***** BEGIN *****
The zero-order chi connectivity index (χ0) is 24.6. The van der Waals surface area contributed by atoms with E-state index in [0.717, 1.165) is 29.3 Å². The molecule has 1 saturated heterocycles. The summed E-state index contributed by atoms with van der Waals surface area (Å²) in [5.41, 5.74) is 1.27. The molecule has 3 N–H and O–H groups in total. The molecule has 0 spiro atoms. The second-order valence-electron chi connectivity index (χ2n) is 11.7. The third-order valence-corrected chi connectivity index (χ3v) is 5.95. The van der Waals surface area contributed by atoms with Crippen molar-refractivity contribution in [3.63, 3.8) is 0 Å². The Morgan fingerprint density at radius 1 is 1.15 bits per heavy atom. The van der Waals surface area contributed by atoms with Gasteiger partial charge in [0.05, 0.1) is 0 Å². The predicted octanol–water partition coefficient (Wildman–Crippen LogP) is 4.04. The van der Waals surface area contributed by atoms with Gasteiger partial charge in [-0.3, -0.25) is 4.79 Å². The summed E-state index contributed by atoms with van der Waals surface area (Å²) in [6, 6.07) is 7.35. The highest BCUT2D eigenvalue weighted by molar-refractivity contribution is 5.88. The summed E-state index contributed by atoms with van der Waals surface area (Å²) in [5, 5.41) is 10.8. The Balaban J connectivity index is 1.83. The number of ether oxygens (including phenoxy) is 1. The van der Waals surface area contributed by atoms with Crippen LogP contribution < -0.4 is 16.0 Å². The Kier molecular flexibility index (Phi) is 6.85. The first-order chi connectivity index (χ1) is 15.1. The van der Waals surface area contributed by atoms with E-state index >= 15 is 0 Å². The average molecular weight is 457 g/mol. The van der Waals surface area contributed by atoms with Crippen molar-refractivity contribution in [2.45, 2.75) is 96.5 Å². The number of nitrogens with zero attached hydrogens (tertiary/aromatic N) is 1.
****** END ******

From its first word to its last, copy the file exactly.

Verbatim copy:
The zero-order chi connectivity index (χ0) is 24.6. The van der Waals surface area contributed by atoms with E-state index in [0.717, 1.165) is 29.3 Å². The molecule has 1 saturated heterocycles. The summed E-state index contributed by atoms with van der Waals surface area (Å²) in [5.41, 5.74) is 1.27. The molecule has 3 N–H and O–H groups in total. The molecule has 0 spiro atoms. The second-order valence-electron chi connectivity index (χ2n) is 11.7. The third-order valence-corrected chi connectivity index (χ3v) is 5.95. The van der Waals surface area contributed by atoms with Crippen molar-refractivity contribution in [3.63, 3.8) is 0 Å². The Morgan fingerprint density at radius 1 is 1.15 bits per heavy atom. The van der Waals surface area contributed by atoms with Gasteiger partial charge in [0.05, 0.1) is 0 Å². The predicted octanol–water partition coefficient (Wildman–Crippen LogP) is 4.04. The van der Waals surface area contributed by atoms with Gasteiger partial charge in [-0.3, -0.25) is 4.79 Å². The summed E-state index contributed by atoms with van der Waals surface area (Å²) in [6, 6.07) is 7.35. The highest BCUT2D eigenvalue weighted by molar-refractivity contribution is 5.88. The summed E-state index contributed by atoms with van der Waals surface area (Å²) in [5, 5.41) is 10.8. The Balaban J connectivity index is 1.83. The number of ether oxygens (including phenoxy) is 1. The van der Waals surface area contributed by atoms with Crippen LogP contribution < -0.4 is 16.0 Å². The Kier molecular flexibility index (Phi) is 6.85. The first-order chi connectivity index (χ1) is 15.1. The van der Waals surface area contributed by atoms with E-state index >= 15 is 0 Å². The average molecular weight is 457 g/mol. The van der Waals surface area contributed by atoms with Crippen molar-refractivity contribution in [2.45, 2.75) is 96.5 Å². The number of nitrogens with zero attached hydrogens (tertiary/aromatic N) is 1.